How to Calculate Your Net Worth
To figure your net worth, you need to figure out how much everything you own is worth and how much money you owe to various creditors. Using a computer program, such as Quicken, can help you keep your finances in order and make calculating your net worth a piece of cake
Net Worth Formula
At the most basic level, your net worth is a measure of your assets minus your liabilities. Your assets include money or things that are worth money, such as investments, retirement accounts, real estate, paintings or cars. Your liabilities include anything that you owe, such as credit card debt, bank loans, mortgages and unpaid bills.
Don't Forget These Items
Certain debts are easy to overlook. "I've found that sometimes people overlook student loans if they took out a whole bunch of different loans or if it's been quite a while since they took out them out," says Katie Brewer, certified financial planner with Your Richest Life. "The National Student Loan Data System can be a great tool to find information on most all of your student loans." In addition, don't overlook your mortgage. For example, if your home is worth $130,000 and you have a $110,000 mortgage, you have to count both of those, which together increases your net worth by $20,000.
Compare Net Worth Changes Over Time
Your net worth at any given time is just a snapshot of how you're doing at the moment, but unless you compare how it's changed over time, you won't know if you're improving or declining. "I encourage people to look at their net worth trend over a longer time period like a year rather than a short period like a month," says Brewer. "If investments are part of your net worth, you want to make sure that you know how much of your net worth increase or decrease was due to the markets and how much of it was due to debt payoff for savings. Don't be discouraged if your net worth has decreased over the last year because the market is in a down period. If you are saving for retirement and have 10 years or more until retirement, you should be invested in a good amount of stock investment, where sometimes the market will go up and sometimes the market will go down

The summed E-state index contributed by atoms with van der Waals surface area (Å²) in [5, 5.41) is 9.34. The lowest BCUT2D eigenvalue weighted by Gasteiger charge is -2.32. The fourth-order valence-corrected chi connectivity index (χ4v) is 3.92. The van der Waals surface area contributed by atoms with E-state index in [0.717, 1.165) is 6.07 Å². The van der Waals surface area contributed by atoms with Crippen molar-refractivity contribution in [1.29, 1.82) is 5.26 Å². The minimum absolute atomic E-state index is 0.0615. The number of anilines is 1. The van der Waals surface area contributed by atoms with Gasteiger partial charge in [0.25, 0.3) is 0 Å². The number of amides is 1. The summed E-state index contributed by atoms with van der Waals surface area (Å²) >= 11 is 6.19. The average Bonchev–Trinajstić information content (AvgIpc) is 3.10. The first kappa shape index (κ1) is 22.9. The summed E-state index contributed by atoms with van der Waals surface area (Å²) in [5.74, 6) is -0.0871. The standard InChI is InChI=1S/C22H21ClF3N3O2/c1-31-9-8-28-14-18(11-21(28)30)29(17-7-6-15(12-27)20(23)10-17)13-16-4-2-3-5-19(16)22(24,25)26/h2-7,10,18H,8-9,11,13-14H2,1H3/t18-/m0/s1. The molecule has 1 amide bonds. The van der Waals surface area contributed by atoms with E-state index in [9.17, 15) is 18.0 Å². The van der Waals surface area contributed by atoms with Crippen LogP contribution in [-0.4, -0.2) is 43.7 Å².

Other Financial Measures
Net worth isn't the only measure you need to be aware of when you're checking your finances. "Make sure that you don't get too carried away in monitoring your net worth that you invest all of your money," cautions Brewer. "You should still have money in cash reserves so that if an emergency happens, you have that money quickly available." For example, if you stash all of your money in a retirement plan that you can't access until you're 59 1/2, you might have a large net worth, but if you have a medical emergency and have to carry a high balance on your credit card to pay the costs, it's going to have a negative impact on your net worth.